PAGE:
If email is a to-do list someone else writes for you, might as well just write down the ones you actually need to respond to.
I am not the best at responding to emails, primarily because, like many of us, I get a lot of them. I have 331,000 unread emails in my personal Gmail inbox and 58,000 in my VICE email inbox, a number that my girlfriend recently described as “a lot of emails.”
As my dear friend Emanuel Maiberg wrote yesterday, no Gmail redesign or magic app is going to cure your—and especially not my—email woes. There is some technology that has helped me get at least a bit of handle on email: a pen and paper.
There’s a quote that’s often attributed to retired Silicon Valley VC bro Chris Sacca—“email is a task list that’s created for you by someone else.” This is more or less correct, and in a perfect world, we could all ignore all emails forever. But I need people to answer my emails to do my job and live my life, and (some) people need me to answer emails as well.
The goal is to take the tasks your email inbox has created for you and distill which ones you need to actually do. The trick—the reason I have roughly 400,000 unread emails and am still alive—is that you can ignore the vast majority of emails without dying or getting fired or whatever.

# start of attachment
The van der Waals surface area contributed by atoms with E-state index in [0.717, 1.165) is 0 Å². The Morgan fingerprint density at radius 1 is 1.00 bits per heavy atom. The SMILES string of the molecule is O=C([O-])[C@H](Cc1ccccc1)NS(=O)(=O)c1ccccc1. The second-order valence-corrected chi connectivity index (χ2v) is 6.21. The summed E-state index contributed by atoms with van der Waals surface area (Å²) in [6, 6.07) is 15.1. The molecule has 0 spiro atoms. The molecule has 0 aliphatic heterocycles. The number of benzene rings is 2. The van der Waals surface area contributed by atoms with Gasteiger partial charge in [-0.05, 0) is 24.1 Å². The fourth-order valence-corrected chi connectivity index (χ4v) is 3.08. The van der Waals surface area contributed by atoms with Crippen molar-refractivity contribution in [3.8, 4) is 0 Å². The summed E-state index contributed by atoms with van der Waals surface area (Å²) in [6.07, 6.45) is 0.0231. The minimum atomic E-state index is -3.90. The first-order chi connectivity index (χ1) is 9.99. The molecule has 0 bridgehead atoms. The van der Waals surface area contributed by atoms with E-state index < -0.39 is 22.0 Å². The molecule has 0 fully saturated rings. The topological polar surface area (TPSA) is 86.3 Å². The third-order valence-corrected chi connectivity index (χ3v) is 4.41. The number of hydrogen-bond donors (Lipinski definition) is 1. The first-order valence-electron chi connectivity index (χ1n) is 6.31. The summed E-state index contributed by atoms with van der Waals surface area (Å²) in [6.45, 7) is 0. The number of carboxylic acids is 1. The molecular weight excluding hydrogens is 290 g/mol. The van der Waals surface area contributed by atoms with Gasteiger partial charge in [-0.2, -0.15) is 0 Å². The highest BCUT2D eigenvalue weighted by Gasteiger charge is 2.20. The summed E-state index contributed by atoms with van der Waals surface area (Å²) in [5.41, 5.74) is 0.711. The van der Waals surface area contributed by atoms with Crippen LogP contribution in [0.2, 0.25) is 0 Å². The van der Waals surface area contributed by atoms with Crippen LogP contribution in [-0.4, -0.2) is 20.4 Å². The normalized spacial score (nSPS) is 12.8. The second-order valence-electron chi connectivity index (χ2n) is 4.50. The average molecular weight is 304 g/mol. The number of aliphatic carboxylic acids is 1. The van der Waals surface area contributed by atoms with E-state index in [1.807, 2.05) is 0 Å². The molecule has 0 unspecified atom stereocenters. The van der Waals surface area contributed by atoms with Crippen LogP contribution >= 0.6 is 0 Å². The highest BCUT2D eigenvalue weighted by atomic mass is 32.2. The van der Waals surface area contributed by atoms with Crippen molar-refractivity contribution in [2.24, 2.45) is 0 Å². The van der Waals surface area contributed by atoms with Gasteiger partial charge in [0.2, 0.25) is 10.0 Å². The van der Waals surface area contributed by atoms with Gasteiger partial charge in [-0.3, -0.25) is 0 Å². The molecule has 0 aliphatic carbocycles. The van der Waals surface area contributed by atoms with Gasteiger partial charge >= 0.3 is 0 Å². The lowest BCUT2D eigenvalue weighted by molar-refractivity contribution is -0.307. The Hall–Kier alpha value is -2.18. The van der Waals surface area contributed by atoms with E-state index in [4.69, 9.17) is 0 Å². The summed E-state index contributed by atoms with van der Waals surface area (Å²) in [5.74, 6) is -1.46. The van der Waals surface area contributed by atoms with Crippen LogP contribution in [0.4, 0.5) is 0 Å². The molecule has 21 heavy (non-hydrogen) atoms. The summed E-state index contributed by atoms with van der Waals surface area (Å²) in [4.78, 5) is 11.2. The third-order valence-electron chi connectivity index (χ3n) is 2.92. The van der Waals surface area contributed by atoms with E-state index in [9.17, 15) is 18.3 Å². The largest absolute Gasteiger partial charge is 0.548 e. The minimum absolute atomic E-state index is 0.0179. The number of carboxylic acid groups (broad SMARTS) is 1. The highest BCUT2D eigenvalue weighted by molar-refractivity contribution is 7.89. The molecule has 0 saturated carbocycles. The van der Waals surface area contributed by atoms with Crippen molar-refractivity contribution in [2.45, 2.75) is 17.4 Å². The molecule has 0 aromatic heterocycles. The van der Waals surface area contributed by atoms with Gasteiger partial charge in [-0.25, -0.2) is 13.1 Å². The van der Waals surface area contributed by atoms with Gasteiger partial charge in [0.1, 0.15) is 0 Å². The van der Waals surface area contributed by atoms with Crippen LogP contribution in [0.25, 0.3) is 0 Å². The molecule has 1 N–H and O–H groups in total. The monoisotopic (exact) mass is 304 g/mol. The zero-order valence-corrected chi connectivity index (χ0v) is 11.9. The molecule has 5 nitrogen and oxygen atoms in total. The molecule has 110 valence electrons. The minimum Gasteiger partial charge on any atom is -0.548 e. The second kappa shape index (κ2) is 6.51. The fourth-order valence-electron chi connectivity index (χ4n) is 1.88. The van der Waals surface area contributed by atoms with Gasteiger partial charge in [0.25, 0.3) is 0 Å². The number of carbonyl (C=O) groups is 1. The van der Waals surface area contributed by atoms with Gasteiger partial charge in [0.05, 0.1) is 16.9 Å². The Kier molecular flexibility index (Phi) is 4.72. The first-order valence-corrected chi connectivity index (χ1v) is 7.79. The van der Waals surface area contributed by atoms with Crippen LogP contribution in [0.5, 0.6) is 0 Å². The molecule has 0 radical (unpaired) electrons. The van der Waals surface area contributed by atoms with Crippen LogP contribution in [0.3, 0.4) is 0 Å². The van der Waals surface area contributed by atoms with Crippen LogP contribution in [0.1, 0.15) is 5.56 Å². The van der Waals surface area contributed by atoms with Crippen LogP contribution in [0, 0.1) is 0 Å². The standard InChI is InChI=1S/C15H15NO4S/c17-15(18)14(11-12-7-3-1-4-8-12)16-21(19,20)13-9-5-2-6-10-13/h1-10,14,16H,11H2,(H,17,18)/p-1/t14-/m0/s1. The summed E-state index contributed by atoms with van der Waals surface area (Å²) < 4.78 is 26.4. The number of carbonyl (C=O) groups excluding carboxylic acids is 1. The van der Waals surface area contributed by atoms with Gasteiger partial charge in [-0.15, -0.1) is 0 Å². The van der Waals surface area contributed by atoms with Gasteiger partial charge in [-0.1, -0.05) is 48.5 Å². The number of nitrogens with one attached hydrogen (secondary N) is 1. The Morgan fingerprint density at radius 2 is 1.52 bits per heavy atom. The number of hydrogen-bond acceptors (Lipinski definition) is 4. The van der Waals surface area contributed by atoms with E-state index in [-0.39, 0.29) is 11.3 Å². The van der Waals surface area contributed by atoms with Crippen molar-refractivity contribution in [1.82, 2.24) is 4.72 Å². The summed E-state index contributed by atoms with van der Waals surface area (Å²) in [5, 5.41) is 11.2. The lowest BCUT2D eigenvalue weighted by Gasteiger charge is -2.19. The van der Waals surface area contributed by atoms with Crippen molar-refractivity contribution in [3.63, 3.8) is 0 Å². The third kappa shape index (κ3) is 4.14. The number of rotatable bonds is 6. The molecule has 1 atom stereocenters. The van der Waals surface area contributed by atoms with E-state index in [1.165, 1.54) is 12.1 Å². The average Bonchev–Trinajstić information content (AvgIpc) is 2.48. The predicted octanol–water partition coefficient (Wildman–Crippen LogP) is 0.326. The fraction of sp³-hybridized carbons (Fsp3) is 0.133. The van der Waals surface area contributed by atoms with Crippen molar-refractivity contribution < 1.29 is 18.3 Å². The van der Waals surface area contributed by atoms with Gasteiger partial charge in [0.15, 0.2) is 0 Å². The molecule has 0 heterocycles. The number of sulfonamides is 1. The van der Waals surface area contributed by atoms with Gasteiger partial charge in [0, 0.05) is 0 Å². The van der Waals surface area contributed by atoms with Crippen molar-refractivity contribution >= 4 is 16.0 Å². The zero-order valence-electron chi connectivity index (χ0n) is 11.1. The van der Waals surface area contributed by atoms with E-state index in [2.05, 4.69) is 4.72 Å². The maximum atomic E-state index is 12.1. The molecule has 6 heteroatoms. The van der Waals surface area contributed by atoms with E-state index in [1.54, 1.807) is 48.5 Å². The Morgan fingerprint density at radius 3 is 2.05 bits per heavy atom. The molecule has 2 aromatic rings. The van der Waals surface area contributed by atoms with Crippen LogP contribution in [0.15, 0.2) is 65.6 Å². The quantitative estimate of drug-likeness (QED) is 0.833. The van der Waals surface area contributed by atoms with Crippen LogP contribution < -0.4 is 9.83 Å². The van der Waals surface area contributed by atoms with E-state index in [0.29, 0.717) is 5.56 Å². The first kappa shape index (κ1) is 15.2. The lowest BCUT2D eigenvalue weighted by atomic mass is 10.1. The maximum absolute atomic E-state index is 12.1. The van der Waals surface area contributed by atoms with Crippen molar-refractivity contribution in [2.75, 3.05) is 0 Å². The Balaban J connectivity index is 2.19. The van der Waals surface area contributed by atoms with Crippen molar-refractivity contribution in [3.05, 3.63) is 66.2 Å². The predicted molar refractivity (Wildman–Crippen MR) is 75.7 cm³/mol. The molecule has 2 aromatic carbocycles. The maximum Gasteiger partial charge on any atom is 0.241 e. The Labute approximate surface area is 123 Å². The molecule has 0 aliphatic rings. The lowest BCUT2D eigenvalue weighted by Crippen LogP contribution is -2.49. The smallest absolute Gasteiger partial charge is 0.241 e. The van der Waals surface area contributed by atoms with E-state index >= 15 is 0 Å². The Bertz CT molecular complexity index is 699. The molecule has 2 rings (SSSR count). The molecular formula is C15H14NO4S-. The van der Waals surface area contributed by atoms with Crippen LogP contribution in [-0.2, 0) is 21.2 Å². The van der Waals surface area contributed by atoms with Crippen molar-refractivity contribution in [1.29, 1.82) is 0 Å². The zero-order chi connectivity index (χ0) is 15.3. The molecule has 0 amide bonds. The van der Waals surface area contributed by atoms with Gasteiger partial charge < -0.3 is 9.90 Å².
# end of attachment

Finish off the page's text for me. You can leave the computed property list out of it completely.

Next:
The best tool for managing this is paper and pencil, because various studies have shown that we retain more information when we write it down rather than type it, and a personal study of my own habits has shown that I can’t ever remember to use Evernote or any other digital to-do list. And so when someone asks me to do something in an email, I write it down so that I remember to do it later. When I have time to do it, I respond to their email.
It’s not a perfect system, and if I owe you an email, I am very sorry and it’s OK if you nudge me. But so far, it works better than any app or update will.
This article originally appeared on Motherboard.